Discovering Islam in three days: first annual Islam Week

Amy Collins, Senior Writer

The University’s Campus Muslim Life and the Muslim Students Association (MSA) co-hosted their first annual Discover Islam Week from March 20-23. The week was full of various events aimed at educating, dispelling myths, and challenging perceptions about Muslims.

“This week was meant for students beyond the Muslim community at Bucknell to come and observe — to provide exposure and insight into the life of a practicing Muslim.” Kabir Uddin ’19, a member of MSA said “We’ve always been an invisible club on campus, even among Muslim students. We do put on events and have consistent programming, so this week was also meant to extend outreach as well as develop understandings… There’s a knowledge asymmetry on campus. There’s a lot of misunderstandings about our religion — what it permits and what it’s about. It was important for us to show what Islam really is.”

Each event offered a different forum for discussion and increased understanding. “The Ask a Muslim” event on March 20 allowed students, faculty, and staff to ask questions directly to members of the University’s Muslim Students Association at a table in the LC Mall. Questions ranged from “what are the different sects of Islam?” to “what is Jihad?”

The “Women in Islam” panel discussion on March 22 created a space to discuss issues and perceptions surrounding women within the Islamic community and featured three female Muslim scholars and educators. The Interfaith Chaplain from Alvernia University in Reading, PA, Rubina Tareen, discussed the equality of the sexes in Islamic scripture. Professor Sonia Ammar from Bloomsburg University focused on the significance of the hijab, the traditional veil worn by some women of the Muslim faith. Maryam Sharrieff, educator and filmmaker from Boston, MA, explained how Muslim women are often marginalized both in the production of Islamic knowledge and in the mainstream feminist movement. The event was held in the LC Forum and nearly 50 people attended.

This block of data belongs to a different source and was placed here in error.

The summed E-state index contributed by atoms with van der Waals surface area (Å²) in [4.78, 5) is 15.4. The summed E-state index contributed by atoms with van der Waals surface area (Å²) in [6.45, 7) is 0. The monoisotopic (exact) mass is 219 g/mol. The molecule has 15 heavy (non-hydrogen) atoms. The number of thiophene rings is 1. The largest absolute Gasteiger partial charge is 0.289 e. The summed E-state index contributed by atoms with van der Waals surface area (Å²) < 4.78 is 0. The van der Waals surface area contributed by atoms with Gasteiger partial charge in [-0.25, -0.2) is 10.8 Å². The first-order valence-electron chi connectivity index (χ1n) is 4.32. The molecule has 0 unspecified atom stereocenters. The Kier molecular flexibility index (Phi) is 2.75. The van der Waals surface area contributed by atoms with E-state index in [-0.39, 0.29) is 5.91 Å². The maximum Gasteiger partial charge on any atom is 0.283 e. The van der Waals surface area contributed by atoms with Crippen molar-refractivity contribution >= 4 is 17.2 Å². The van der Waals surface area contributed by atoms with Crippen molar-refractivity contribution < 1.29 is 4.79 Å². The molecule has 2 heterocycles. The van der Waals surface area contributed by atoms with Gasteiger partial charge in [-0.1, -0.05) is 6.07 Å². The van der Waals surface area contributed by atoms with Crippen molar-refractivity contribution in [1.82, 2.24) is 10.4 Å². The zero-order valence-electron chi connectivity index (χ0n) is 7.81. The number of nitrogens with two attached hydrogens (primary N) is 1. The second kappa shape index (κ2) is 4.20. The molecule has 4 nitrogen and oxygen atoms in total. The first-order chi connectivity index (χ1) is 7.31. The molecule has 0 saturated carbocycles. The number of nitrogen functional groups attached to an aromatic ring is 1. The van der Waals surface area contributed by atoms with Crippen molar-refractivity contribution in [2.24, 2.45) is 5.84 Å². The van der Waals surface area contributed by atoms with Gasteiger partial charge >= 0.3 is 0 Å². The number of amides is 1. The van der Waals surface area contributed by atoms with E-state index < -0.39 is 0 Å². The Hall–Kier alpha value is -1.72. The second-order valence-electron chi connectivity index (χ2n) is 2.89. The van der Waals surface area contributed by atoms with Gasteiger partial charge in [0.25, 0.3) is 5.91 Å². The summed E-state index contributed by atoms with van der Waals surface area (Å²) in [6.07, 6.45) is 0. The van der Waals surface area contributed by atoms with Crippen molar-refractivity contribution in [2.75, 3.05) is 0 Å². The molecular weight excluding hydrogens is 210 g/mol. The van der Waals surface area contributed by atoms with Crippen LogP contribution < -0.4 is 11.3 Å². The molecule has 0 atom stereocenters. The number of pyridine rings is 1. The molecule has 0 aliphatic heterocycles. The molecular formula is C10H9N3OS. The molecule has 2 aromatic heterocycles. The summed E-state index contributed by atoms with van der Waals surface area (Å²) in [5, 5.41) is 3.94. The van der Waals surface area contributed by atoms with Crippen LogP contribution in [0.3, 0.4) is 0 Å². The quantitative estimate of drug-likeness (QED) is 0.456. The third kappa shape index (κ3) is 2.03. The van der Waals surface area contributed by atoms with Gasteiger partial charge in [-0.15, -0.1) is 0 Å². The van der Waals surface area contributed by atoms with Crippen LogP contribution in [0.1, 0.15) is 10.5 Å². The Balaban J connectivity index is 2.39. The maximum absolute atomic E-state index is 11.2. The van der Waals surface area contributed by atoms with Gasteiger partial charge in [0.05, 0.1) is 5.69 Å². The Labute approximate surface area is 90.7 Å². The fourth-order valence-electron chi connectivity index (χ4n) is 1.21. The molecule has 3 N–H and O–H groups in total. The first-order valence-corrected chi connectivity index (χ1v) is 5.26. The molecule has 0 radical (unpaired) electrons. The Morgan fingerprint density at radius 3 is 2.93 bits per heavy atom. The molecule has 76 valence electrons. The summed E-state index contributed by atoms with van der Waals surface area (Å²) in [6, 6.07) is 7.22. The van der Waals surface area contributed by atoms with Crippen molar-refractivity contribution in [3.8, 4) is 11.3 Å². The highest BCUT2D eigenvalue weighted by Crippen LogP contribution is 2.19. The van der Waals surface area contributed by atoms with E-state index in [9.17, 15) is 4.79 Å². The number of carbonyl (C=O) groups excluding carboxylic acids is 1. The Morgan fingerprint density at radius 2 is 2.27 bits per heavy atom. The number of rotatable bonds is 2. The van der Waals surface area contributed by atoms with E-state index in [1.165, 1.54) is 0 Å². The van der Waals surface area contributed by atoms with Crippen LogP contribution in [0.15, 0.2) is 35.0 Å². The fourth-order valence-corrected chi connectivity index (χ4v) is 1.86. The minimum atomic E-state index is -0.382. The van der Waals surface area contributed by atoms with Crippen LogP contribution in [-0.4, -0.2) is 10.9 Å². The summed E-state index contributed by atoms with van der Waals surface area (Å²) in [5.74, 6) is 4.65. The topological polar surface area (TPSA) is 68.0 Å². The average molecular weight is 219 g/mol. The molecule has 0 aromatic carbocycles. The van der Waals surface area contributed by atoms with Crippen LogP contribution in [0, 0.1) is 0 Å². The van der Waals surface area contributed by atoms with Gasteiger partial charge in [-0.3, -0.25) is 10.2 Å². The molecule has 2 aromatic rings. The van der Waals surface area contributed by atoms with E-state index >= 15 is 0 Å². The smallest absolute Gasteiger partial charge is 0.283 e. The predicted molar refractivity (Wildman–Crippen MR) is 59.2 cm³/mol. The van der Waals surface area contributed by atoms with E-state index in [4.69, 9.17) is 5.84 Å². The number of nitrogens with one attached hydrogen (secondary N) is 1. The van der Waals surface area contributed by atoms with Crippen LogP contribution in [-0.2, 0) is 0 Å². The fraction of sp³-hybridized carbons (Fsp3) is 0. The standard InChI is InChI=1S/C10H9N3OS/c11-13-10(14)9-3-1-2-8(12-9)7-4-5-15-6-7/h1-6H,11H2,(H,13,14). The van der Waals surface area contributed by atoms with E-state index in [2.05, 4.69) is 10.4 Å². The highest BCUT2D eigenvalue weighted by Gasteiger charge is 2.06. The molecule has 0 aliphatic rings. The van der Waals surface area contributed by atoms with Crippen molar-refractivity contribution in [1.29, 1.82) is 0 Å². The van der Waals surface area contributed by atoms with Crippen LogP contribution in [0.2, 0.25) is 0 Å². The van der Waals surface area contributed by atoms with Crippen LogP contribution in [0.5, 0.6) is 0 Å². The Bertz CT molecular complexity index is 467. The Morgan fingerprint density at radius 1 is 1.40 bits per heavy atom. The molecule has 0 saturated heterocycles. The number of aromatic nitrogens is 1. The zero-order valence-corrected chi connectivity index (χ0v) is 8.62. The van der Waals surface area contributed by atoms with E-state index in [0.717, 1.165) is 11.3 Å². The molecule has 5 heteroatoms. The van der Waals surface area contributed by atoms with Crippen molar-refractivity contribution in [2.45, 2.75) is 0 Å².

“It was an incredibly rich evening some very thought-provoking questions,” Br. Mouhamadou B. Diagne, Chaplain for the University’s Muslim community, said.

“There are a lot of misconceptions that stem from ideals surrounding women in Islam. This event resulted in really fruitful and productive discussion” Uddin, who also declared the Women in Islam panel his favorite event of the week, said. Uddin was also glad to organize a campus-wide event rather than “one with just our friends.”

Two events took place on March 23: the open Jummah service in the Muslim Community Space as well as the Demystifying Jihad discussion later that night. The Jummah service is the Muslim congregational prayer and is held every Friday afternoon in the South Campus Apartments Building 2. About a dozen non-Muslims attended this open service, according to Diagne. The discussion later in the evening, which featured a halal meal catered from a restaurant in Williamsport, addressed some commonly misinterpreted verses from the Quran and familiarized the audience with the four types of jihad – which is an Arabic word for “struggle.”

The Muslim Students Association’s events received support and genuine interest from the University community and beyond.

Uddin said, “We [Omar El-Etr ’19, Ikmal Azman ’19, and Uddin] have one more year as Bucknell students, so after this first go-around, we know what we can do to amp up things for next year, like booking speakers with more advance.”

Diagne declared the week “well-received, well-attended” and said that it “provided hunger for more programs of this sort.”

“We covered a lot of productive and meaningful topics with our events. We appreciate all of the support we received, but we hope to get a broader turnout next year,” Ikmal Azman ’19 said, a member of MSA. “It’s cool that students here are learning there is actually a Muslim community at Bucknell.”

“If someone knows that one of their friends is Muslim, don’t ever feel that your curiosity and questions will offend them, if anything it’ll only excite them” Omar El-Etr ’19 said.

This is the University’s first year with a Muslim chaplain. With Diagne’s support, MSA and Campus Muslim Life hope to make Discover Islam Week an annual event.

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